Yesterday, I gave you pictures, and a request for comments. I hope you enjoyed the pictures. As there were no comments made, I’ll assume that everyone knows how to grill the perfect turkey. So for today’s page, we will continue our journey back to a time when life was more innocent, and babies ruled the home.
Munchkin 2 grew quickly and was soon sitting up by himself. Like his sister, he couldn’t wait to learn how to manipulate his little arms and legs so that he was mobile. And like with his sister, I couldn’t help but to assist him at every opportunity.
Before long, he was taking his first tentative steps, and falling backward to a sitting position, further proof that babies were born short for a reason. With mobility came the challenges of life. Munchkin 2 proved adept at grasping things that he shouldn’t be touching, like anything hanging from any table-top that he could reach. He pulled things down on himself regularly. Of course this would create a noisy and sad little munchkin that we would soon console to the best of our ability.
It was at this time period that we purchased, for munchkin 1, a Wonder Horse, you know, that incredible toy that looked like it had just jumped from a merry-go-round and onto a spring-loaded frame that allowed a youthful rider to either bounce up and down, or rock forward and backward energetically. This Wonder Horse was a full sized version, the largest we could find at Toys-R-Us. When we placed munchkin 1 in the saddle, and showed her how to hold onto the wooden dowels that poked out from either side of the horse’s head, she just sat there… for a moment. So wanting our first born to experience the thrill of riding this wonderful toy, we lightly bounced it with our hands. At first, she was a little frightened. But before long, munchkin 1 was riding Wonder horse like a pro, in both modes.
There was an obvious problem with this toy though. It was so large, that though our beautiful and adventurous little girl could climb onto the frame, she couldn’t swing her legs up onto the saddle. It was frustrating for her. and it wasn’t that she was clumsy or inept. She was very agile. Rather, the toy was just too big for her little body to navigate. So I thought about the problem and came up with a solution. I purchased a piece of plywood and cut it to the proper length and width to fit the frame from sided to side. This provided a platform that allowed munchkin 1 to climb onto and then into the saddle. Unfortunately, the platform got in the way of the horsey legs. I solved that problem with a jig saw, but cutting the plywood into an hourglass shape. The legs cleared the platform easily, and munchkin could climb aboard any time she wanted.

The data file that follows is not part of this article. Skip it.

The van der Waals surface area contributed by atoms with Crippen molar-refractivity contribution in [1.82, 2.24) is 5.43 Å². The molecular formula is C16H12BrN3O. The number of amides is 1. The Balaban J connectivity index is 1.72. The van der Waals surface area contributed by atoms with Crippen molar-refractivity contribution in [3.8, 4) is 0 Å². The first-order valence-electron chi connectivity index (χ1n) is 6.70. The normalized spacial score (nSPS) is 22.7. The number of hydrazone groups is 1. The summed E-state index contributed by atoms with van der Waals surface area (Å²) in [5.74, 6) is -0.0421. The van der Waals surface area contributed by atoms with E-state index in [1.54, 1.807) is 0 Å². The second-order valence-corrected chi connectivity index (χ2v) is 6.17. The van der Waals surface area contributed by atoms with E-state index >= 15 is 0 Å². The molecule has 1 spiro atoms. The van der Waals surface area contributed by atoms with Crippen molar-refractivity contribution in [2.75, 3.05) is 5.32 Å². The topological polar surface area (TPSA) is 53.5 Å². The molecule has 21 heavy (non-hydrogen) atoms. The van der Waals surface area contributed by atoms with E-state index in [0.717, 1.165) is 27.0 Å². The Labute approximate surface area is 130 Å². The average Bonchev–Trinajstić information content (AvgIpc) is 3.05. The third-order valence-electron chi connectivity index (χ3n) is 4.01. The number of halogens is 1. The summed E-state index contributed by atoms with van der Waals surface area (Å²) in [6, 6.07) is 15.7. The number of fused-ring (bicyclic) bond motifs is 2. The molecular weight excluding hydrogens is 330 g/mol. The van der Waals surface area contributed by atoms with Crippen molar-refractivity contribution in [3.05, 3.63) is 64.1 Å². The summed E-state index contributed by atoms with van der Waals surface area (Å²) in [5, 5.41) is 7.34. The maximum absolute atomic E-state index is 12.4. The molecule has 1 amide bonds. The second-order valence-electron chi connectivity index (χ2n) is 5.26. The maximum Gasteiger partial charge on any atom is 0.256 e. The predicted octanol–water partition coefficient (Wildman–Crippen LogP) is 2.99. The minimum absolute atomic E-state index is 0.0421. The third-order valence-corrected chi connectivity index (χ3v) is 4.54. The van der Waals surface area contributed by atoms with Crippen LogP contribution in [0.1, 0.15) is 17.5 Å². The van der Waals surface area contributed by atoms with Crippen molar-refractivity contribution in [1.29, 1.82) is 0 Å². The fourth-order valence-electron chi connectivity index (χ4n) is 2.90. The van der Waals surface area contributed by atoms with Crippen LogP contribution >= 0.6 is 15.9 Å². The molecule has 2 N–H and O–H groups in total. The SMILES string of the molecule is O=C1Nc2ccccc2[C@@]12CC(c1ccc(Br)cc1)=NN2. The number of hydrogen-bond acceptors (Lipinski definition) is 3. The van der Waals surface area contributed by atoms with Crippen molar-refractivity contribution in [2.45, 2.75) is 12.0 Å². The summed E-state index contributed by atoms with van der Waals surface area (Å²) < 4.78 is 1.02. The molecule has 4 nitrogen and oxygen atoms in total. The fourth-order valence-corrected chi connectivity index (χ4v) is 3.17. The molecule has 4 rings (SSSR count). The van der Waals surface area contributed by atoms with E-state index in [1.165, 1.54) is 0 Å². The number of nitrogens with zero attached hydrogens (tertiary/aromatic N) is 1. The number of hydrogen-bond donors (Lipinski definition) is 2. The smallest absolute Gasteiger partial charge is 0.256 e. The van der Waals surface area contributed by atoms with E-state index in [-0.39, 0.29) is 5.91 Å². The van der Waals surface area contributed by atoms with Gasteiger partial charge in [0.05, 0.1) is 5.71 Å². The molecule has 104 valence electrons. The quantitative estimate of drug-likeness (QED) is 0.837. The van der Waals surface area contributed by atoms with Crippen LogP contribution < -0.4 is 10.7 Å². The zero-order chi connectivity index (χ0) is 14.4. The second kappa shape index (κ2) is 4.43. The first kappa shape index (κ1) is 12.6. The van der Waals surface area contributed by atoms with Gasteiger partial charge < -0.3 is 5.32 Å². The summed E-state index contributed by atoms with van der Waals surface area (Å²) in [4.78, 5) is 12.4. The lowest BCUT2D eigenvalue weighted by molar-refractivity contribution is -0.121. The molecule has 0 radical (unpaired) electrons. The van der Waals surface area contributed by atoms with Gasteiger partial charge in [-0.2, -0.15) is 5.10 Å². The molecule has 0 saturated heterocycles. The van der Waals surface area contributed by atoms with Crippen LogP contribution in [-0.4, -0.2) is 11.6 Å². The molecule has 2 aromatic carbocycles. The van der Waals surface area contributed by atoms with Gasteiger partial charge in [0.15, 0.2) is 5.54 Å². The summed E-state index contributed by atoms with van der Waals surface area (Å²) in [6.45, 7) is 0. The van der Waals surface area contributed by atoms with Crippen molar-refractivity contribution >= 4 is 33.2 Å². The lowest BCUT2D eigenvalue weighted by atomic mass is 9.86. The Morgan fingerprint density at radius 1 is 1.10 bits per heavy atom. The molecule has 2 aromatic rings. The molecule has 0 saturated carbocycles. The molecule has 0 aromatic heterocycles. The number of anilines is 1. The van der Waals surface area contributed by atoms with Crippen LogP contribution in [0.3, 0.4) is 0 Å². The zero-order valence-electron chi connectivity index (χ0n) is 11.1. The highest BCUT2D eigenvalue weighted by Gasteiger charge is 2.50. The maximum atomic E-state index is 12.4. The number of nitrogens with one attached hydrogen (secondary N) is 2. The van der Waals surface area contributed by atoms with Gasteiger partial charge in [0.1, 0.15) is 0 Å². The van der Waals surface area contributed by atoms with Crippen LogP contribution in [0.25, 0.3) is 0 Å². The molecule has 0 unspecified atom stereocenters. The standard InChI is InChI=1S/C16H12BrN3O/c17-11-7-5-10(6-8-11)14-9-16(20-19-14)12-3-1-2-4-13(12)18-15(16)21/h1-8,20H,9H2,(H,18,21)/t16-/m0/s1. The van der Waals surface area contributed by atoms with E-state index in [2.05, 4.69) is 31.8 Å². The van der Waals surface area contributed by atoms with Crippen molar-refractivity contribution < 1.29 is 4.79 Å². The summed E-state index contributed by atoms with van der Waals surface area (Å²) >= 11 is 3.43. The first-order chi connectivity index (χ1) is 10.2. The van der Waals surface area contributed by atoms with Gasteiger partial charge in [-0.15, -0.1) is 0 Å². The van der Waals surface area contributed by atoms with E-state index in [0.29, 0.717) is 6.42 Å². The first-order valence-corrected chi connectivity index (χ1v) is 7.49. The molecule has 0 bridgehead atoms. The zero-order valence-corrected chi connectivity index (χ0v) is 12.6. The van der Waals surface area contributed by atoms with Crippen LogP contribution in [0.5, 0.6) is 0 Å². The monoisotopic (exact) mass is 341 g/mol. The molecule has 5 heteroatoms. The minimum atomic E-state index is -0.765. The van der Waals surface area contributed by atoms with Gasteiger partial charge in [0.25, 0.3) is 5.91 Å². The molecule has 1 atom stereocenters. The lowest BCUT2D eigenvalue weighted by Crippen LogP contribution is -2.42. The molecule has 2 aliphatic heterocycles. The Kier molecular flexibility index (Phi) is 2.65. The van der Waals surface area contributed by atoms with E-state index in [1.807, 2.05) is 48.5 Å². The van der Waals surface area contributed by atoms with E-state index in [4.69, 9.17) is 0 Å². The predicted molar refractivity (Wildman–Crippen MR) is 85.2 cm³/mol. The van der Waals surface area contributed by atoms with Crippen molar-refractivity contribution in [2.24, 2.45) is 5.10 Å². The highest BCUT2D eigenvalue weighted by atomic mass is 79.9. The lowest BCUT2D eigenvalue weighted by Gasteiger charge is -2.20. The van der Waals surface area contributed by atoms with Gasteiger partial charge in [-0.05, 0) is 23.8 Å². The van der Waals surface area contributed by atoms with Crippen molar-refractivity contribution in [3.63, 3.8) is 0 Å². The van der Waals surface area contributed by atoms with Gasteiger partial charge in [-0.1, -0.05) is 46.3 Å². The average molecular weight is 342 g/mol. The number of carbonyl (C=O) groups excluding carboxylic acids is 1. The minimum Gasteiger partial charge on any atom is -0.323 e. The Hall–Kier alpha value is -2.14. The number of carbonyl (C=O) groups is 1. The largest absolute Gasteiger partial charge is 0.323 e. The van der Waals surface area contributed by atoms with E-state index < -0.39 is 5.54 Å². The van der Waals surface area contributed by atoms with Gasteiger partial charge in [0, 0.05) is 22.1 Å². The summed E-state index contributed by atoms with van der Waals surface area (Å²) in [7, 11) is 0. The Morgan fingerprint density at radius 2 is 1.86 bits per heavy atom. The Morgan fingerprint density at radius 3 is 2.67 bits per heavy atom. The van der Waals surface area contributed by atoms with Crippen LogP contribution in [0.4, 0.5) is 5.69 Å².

Remember the story where munchkin 1 chased down the thief and gave him what for? That was an aberration from her normal character. She loved to share, and to make others smile; and she loved playing with munchkin 2. It didn’t take long before she was asking us to place her brother onto the horse in front of her. She would then hold him in place with her little arms while she grasped the wooden handles, and give him a ride. We of course thought that this was perfect, as it allowed us time to get chores done, at least for a little while. And how did our little guy react? He loved almost every minute of it. She sometimes bounced him up and down, and sometimes rocked forward and back, always with extreme energy. She could really get that horse moving.
Now I said that usually, munchkin 2 loved riding with his sister. But there were times when all was not fun and laughter. Occasionally, munchkin 1 would get that horse moving so briskly that her “not yet walking” brother couldn’t keep up, and his poor little chin, or nose, or forehead would bounce against the back of that horse’s sturdy plastic neck.